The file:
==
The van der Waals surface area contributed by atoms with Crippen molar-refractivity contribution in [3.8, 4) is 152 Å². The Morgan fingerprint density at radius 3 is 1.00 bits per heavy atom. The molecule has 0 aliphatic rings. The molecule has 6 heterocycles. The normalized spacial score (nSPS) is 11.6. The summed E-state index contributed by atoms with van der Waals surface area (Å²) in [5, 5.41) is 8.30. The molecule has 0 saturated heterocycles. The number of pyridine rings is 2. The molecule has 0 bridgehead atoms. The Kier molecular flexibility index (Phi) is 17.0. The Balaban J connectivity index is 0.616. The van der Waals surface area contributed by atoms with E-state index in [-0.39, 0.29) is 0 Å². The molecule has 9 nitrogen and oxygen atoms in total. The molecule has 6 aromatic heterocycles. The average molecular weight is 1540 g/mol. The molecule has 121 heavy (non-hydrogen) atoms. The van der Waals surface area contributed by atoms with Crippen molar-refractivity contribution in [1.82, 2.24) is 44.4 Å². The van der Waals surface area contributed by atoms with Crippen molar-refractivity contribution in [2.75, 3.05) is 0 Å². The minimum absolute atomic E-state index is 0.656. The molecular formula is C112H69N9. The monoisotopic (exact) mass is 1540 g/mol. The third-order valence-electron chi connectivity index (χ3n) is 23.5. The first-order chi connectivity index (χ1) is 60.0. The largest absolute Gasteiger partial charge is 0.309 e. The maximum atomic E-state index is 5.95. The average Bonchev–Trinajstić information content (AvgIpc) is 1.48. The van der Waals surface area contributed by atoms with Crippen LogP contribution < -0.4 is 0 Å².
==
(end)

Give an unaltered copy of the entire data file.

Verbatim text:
The van der Waals surface area contributed by atoms with Crippen molar-refractivity contribution in [3.8, 4) is 152 Å². The Morgan fingerprint density at radius 3 is 1.00 bits per heavy atom. The molecule has 0 aliphatic rings. The molecule has 6 heterocycles. The normalized spacial score (nSPS) is 11.6. The summed E-state index contributed by atoms with van der Waals surface area (Å²) in [5, 5.41) is 8.30. The molecule has 0 saturated heterocycles. The number of pyridine rings is 2. The molecule has 0 bridgehead atoms. The Kier molecular flexibility index (Phi) is 17.0. The Balaban J connectivity index is 0.616. The van der Waals surface area contributed by atoms with E-state index in [-0.39, 0.29) is 0 Å². The molecule has 9 nitrogen and oxygen atoms in total. The molecule has 6 aromatic heterocycles. The average molecular weight is 1540 g/mol. The molecule has 121 heavy (non-hydrogen) atoms. The van der Waals surface area contributed by atoms with Crippen molar-refractivity contribution in [1.82, 2.24) is 44.4 Å². The van der Waals surface area contributed by atoms with Crippen molar-refractivity contribution in [2.75, 3.05) is 0 Å². The minimum absolute atomic E-state index is 0.656. The molecular formula is C112H69N9. The monoisotopic (exact) mass is 1540 g/mol. The third-order valence-electron chi connectivity index (χ3n) is 23.5. The first-order chi connectivity index (χ1) is 60.0. The largest absolute Gasteiger partial charge is 0.309 e. The maximum atomic E-state index is 5.95. The average Bonchev–Trinajstić information content (AvgIpc) is 1.48. The van der Waals surface area contributed by atoms with Crippen LogP contribution < -0.4 is 0 Å².